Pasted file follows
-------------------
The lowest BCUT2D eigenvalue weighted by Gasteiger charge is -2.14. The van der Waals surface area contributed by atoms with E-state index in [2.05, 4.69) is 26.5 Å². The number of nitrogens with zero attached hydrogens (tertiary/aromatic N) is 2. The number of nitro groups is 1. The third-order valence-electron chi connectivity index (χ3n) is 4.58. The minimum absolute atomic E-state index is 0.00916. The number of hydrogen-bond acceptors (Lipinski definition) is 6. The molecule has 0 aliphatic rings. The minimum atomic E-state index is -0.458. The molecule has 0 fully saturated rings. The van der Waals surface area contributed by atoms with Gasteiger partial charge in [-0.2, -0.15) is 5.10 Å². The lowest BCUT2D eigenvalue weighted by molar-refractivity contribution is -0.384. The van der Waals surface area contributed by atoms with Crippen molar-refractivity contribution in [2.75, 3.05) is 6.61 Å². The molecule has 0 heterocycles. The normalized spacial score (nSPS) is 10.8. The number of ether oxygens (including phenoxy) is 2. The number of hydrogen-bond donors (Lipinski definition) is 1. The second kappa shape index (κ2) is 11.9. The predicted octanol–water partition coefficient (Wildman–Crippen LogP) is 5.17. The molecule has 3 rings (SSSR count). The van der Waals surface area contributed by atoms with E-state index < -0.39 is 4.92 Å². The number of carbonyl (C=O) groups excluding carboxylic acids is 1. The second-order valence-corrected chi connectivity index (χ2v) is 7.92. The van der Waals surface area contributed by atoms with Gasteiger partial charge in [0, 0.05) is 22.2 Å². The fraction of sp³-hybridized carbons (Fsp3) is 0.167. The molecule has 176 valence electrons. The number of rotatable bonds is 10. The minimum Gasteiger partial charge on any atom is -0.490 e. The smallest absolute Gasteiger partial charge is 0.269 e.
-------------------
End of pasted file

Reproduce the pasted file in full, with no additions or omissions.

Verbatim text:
The lowest BCUT2D eigenvalue weighted by Gasteiger charge is -2.14. The van der Waals surface area contributed by atoms with E-state index in [2.05, 4.69) is 26.5 Å². The number of nitrogens with zero attached hydrogens (tertiary/aromatic N) is 2. The number of nitro groups is 1. The third-order valence-electron chi connectivity index (χ3n) is 4.58. The minimum absolute atomic E-state index is 0.00916. The number of hydrogen-bond acceptors (Lipinski definition) is 6. The molecule has 0 aliphatic rings. The minimum atomic E-state index is -0.458. The molecule has 0 fully saturated rings. The van der Waals surface area contributed by atoms with Gasteiger partial charge in [-0.2, -0.15) is 5.10 Å². The lowest BCUT2D eigenvalue weighted by molar-refractivity contribution is -0.384. The van der Waals surface area contributed by atoms with Crippen molar-refractivity contribution in [2.75, 3.05) is 6.61 Å². The molecule has 0 heterocycles. The normalized spacial score (nSPS) is 10.8. The number of ether oxygens (including phenoxy) is 2. The number of hydrogen-bond donors (Lipinski definition) is 1. The second kappa shape index (κ2) is 11.9. The predicted octanol–water partition coefficient (Wildman–Crippen LogP) is 5.17. The molecule has 3 rings (SSSR count). The van der Waals surface area contributed by atoms with E-state index < -0.39 is 4.92 Å². The number of carbonyl (C=O) groups excluding carboxylic acids is 1. The second-order valence-corrected chi connectivity index (χ2v) is 7.92. The van der Waals surface area contributed by atoms with Gasteiger partial charge in [0, 0.05) is 22.2 Å². The fraction of sp³-hybridized carbons (Fsp3) is 0.167. The molecule has 176 valence electrons. The number of rotatable bonds is 10. The minimum Gasteiger partial charge on any atom is -0.490 e. The smallest absolute Gasteiger partial charge is 0.269 e.